Tax Changes: Corporate Contractors May Be Subject to 13% Higher Tax Rates

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The Canadian Government has introduced new tax rules which may subject corporate contractors to a 13% increase in the rate of income tax payable. These rules received Royal Assent on June 26, 2013 and are effective for all tax years beginning after October 31, 2011.

The increased tax rate will apply to all income earned by a corporate contractor which is income from a “personal services business” or “PSB” (within the meaning of the Income Tax Act (Canada) (ITA)).  Given the draconian impact of the proposals, it is advisable for all corporate contractors to review whether the corporation is carrying on a personal services business and, if so, to evaluate the impact of the tax rate increase in determining how to structure the corporation’s affairs.

Personal Services Business

The ITA defines a personal services business as being a services business carried on by a corporation where the corporation is used as a substitute for what would normally be considered an “employer-employee relationship”. The definition provides that a corporation is carrying on a PSB where an individual (referred to as an “incorporated employee”) who provides services on behalf of the corporation, or any person related to the incorporated employee, owns not less than 10% of any class of shares of the corporation and the incorporated employee would “reasonably be regarded as an officer or employee of the person or partnership to whom or to which the services were provided but for the existence of the corporation”. There is an exception if the corporation employs in the business more than five full-time employees throughout the year or if the services are provided to an associated corporation (in the latter case, the small business deduction would need to be shared by the associated corporations in any event).

The question of whether the individual should be viewed as an employee or as an independent contractor is one of fact which is to be determined on a case-by-case basis.  The relevant factors include the degree of control the service provider is subject to by the service recipient, whether the service provider provides his/her own tools, whether the service provider hires its own assistants and subcontractors, the degree of financial risk taken by the service provider, the degree of responsibility for investment and management held by the service provider, and the service provider’s opportunity for profit.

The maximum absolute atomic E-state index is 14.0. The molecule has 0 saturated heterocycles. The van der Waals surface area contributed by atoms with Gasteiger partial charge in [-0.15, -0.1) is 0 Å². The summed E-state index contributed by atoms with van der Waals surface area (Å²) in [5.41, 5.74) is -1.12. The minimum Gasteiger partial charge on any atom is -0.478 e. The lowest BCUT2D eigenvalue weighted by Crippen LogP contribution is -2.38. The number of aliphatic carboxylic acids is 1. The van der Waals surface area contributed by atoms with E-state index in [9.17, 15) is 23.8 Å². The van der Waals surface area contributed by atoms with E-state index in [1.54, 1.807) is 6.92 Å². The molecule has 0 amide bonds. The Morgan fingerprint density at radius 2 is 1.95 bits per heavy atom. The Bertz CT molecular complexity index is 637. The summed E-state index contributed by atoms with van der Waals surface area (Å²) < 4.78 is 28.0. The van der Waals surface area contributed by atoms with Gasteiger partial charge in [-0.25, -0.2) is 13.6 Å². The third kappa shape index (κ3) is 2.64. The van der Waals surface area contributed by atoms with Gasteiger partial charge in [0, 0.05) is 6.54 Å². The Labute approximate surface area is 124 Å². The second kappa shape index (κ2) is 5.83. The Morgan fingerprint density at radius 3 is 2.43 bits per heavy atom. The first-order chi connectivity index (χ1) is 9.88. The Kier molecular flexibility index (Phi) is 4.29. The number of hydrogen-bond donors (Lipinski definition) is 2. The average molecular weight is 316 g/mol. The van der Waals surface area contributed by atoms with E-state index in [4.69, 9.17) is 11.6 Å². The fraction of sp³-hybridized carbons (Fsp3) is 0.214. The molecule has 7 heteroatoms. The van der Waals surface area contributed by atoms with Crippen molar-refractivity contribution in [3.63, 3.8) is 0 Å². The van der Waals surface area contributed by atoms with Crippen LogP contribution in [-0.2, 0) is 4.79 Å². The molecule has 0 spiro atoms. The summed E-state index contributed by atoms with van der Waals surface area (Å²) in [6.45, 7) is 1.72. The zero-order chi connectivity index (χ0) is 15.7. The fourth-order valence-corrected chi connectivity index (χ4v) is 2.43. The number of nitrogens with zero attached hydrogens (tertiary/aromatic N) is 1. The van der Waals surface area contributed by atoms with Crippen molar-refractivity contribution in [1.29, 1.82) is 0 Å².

Although other situations could be caught, the classic example of a corporation carrying on a PSB is where an individual agrees to provide full-time services to a corporation or partnership which are similar to services provided by employees but provides such services through a corporation.  Potentially high-profile examples include well-paid executives or officers who incorporate and provide their services through the corporation.

Impact of Having a PSB Corporation

A corporation carrying on a PSB is denied the small business deduction and is limited in its deductions to salaries paid and employment benefits provided to the incorporate employee, plus certain expenses which would also be available to an employee.  Under the new rules, a corporation’s income from carrying on a PSB will also be excluded from income that is eligible for general rate reductions, such that PSB income will be subject to federal corporate income tax at a rate of 28%, plus applicable provincial tax.

The result of the new rules is to subject a corporation carrying on a PSB to corporate-level tax at a rate similar to the rate that would have been paid had the incorporated employee earned the income directly.  Upon payment of the after-tax funds to the incorporated employee as dividends, an element of double tax accordingly results.

As an example, consider the circumstance where an individual provides employment services directly in Alberta, as compared to a circumstance where the services are provided by a corporation carrying on a PSB. The tax results are summarized in the table below.